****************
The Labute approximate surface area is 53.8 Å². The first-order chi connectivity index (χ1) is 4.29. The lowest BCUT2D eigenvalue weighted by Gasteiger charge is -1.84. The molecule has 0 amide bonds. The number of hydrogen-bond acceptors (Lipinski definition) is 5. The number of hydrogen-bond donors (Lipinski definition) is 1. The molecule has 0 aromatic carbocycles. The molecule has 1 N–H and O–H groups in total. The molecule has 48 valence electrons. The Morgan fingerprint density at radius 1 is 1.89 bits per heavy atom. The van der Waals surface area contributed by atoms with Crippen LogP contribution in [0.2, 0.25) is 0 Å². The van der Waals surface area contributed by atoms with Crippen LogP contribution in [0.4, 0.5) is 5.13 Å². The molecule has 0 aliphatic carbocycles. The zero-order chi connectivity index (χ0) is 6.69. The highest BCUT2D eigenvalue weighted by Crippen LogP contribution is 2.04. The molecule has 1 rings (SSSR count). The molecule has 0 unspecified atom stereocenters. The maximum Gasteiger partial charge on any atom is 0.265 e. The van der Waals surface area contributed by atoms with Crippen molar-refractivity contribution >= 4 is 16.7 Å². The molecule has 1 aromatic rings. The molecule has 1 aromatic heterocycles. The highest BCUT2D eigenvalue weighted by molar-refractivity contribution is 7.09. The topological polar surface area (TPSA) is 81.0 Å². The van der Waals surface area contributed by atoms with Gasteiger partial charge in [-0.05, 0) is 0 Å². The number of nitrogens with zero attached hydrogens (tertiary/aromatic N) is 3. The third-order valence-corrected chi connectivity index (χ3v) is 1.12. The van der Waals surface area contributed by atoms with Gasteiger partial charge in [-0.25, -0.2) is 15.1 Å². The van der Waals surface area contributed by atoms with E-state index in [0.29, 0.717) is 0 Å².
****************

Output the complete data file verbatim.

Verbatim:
The Labute approximate surface area is 53.8 Å². The first-order chi connectivity index (χ1) is 4.29. The lowest BCUT2D eigenvalue weighted by Gasteiger charge is -1.84. The molecule has 0 amide bonds. The number of hydrogen-bond acceptors (Lipinski definition) is 5. The number of hydrogen-bond donors (Lipinski definition) is 1. The molecule has 0 aromatic carbocycles. The molecule has 1 N–H and O–H groups in total. The molecule has 48 valence electrons. The Morgan fingerprint density at radius 1 is 1.89 bits per heavy atom. The van der Waals surface area contributed by atoms with Crippen LogP contribution in [0.2, 0.25) is 0 Å². The van der Waals surface area contributed by atoms with Crippen LogP contribution in [0.4, 0.5) is 5.13 Å². The molecule has 0 aliphatic carbocycles. The zero-order chi connectivity index (χ0) is 6.69. The highest BCUT2D eigenvalue weighted by Crippen LogP contribution is 2.04. The molecule has 1 rings (SSSR count). The molecule has 0 unspecified atom stereocenters. The maximum Gasteiger partial charge on any atom is 0.265 e. The van der Waals surface area contributed by atoms with Crippen molar-refractivity contribution >= 4 is 16.7 Å². The molecule has 1 aromatic rings. The molecule has 1 aromatic heterocycles. The highest BCUT2D eigenvalue weighted by molar-refractivity contribution is 7.09. The topological polar surface area (TPSA) is 81.0 Å². The van der Waals surface area contributed by atoms with Gasteiger partial charge in [-0.05, 0) is 0 Å². The number of nitrogens with zero attached hydrogens (tertiary/aromatic N) is 3. The third-order valence-corrected chi connectivity index (χ3v) is 1.12. The van der Waals surface area contributed by atoms with Gasteiger partial charge in [-0.25, -0.2) is 15.1 Å². The van der Waals surface area contributed by atoms with E-state index in [0.29, 0.717) is 0 Å².